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Differential effects of three echovirus strains on cell lysis and insulin secretion in beta cell derived lines.

  • Luis Sarmiento-Pérez
  • Anya Medina Benavente
  • Kosrat Aziz
  • Mahesh Anagandula
  • Eduardo Cabrera-Rode
  • Malin Fex
  • Gun Frisk
  • Corrado Cilio
Publishing year: 2016
Language: English
Pages: 971-978
Publication/Series: Journal of Medical Virology
Volume: 88
Issue: 6
Document type: Journal article
Publisher: John Wiley & Sons

Abstract english

In an earlier study, infection of human pancreatic islets with epidemic strains of echovirus (E4, E16, E30), with proven but differently ability to induce islet autoimmunity, resulted either in a severe damage (i.e. E16 and E30) or proceeded without visible changes in infected islets (i.e. E4). In this study, the ability of these strains to replicate in beta cells and the consequence of such an infection for beta cell lysis and beta cell function was studied in the pancreatic beta cell lines INS-1, MIN6 and NIT-1. The strains of E16 and E30 did replicate in INS1, MIN6, and NIT1 cells and resulted in a pronounced cytopathic effect within three days following infection. By contrast, E4 replicated in all examined insulinoma cells and no apparent cell destruction was. The insulin release in response to high glucose stimulation was hampered in all infected cells (P < 0.05) when no evidence of cytolysis was present; however the adverse effect of E16 and E30 on insulin secretion appeared to be higher than that of the E4 strain. The differential effects of echovirus infection on cell lysis, and beta cell function in the rodent insulinoma INS1, MIN6 and NIT 1 cells reflect those previously obtained in primary human islets and support the notion that the insulin - producing beta cells can harbor a non-cytopathic viral infection. This article is protected by copyright. All rights reserved.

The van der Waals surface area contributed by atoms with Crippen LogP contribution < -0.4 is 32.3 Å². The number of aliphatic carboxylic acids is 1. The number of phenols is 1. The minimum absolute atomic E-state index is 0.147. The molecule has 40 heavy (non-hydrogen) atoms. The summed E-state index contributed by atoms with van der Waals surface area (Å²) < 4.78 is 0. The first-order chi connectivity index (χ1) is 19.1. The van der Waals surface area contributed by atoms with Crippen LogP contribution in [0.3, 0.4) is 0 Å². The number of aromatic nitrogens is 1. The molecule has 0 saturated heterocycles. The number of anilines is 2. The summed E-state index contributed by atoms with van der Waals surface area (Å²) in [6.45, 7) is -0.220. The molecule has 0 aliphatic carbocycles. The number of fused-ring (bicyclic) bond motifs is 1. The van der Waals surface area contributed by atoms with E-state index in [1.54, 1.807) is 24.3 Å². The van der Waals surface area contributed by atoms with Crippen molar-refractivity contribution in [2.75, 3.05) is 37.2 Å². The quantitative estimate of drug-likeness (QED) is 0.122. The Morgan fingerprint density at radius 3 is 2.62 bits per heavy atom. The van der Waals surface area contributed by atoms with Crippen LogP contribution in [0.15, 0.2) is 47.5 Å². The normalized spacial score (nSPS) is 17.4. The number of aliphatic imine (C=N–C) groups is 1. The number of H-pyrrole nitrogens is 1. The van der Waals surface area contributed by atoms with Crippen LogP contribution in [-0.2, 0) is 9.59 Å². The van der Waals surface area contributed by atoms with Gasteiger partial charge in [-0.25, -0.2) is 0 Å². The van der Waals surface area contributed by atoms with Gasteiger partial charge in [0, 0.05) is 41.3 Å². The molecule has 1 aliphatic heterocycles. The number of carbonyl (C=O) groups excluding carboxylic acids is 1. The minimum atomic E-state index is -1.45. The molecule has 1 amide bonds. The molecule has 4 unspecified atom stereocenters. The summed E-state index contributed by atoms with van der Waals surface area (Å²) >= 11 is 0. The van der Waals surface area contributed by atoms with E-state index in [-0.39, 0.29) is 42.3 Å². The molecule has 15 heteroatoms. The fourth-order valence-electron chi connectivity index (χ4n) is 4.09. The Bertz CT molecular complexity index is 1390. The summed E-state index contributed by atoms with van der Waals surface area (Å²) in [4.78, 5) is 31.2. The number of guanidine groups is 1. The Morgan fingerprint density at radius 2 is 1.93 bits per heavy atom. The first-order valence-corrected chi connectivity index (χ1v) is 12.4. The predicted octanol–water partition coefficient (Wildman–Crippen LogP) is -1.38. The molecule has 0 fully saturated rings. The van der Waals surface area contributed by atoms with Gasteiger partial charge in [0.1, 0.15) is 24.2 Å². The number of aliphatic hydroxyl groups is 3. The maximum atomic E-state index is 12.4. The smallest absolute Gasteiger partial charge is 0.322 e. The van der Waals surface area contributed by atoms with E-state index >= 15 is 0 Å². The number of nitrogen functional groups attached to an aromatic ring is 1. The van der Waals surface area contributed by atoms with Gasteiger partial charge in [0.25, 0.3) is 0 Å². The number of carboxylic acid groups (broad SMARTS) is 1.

• Immunology in the medical area


  • Cellular Autoimmunity
  • Diabetes and Celiac Unit
  • ISSN: 1096-9071
E-mail: eitan [dot] netanyah [at] med [dot] lu [dot] se

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Islet patophysiology


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